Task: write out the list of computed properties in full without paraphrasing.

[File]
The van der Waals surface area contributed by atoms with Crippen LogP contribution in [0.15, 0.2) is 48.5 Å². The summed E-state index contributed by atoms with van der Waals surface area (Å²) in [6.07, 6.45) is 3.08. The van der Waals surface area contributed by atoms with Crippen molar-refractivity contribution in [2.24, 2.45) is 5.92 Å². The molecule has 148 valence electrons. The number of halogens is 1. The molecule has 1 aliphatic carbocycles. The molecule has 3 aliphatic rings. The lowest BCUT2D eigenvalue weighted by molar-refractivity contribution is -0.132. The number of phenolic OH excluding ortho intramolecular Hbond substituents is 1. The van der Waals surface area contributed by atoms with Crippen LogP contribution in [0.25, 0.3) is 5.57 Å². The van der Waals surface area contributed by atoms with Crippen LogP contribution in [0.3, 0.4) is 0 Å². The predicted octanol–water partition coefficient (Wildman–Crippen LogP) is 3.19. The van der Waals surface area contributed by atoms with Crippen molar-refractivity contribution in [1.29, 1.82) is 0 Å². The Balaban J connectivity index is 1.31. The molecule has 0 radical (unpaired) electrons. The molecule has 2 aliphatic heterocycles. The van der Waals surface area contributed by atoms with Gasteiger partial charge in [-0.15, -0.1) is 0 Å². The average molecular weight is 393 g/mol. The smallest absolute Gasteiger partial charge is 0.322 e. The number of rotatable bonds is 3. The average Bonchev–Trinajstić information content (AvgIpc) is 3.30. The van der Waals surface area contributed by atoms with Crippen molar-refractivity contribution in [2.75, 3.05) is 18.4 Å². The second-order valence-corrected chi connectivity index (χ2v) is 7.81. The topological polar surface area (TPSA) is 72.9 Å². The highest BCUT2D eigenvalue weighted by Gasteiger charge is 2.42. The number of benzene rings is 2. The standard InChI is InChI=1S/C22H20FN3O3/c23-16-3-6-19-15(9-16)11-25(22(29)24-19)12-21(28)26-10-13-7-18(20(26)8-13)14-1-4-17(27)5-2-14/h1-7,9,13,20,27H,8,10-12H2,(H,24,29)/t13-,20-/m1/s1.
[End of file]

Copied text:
The van der Waals surface area contributed by atoms with Crippen LogP contribution in [0.15, 0.2) is 48.5 Å². The summed E-state index contributed by atoms with van der Waals surface area (Å²) in [6.07, 6.45) is 3.08. The van der Waals surface area contributed by atoms with Crippen molar-refractivity contribution in [2.24, 2.45) is 5.92 Å². The molecule has 148 valence electrons. The number of halogens is 1. The molecule has 1 aliphatic carbocycles. The molecule has 3 aliphatic rings. The lowest BCUT2D eigenvalue weighted by molar-refractivity contribution is -0.132. The number of phenolic OH excluding ortho intramolecular Hbond substituents is 1. The van der Waals surface area contributed by atoms with Crippen LogP contribution in [0.25, 0.3) is 5.57 Å². The van der Waals surface area contributed by atoms with Crippen LogP contribution in [0.3, 0.4) is 0 Å². The predicted octanol–water partition coefficient (Wildman–Crippen LogP) is 3.19. The van der Waals surface area contributed by atoms with Crippen molar-refractivity contribution in [1.29, 1.82) is 0 Å². The Balaban J connectivity index is 1.31. The molecule has 0 radical (unpaired) electrons. The molecule has 2 aliphatic heterocycles. The van der Waals surface area contributed by atoms with Gasteiger partial charge in [-0.15, -0.1) is 0 Å². The average molecular weight is 393 g/mol. The smallest absolute Gasteiger partial charge is 0.322 e. The number of rotatable bonds is 3. The average Bonchev–Trinajstić information content (AvgIpc) is 3.30. The van der Waals surface area contributed by atoms with Crippen molar-refractivity contribution in [2.75, 3.05) is 18.4 Å². The second-order valence-corrected chi connectivity index (χ2v) is 7.81. The topological polar surface area (TPSA) is 72.9 Å². The highest BCUT2D eigenvalue weighted by Gasteiger charge is 2.42. The number of benzene rings is 2. The standard InChI is InChI=1S/C22H20FN3O3/c23-16-3-6-19-15(9-16)11-25(22(29)24-19)12-21(28)26-10-13-7-18(20(26)8-13)14-1-4-17(27)5-2-14/h1-7,9,13,20,27H,8,10-12H2,(H,24,29)/t13-,20-/m1/s1.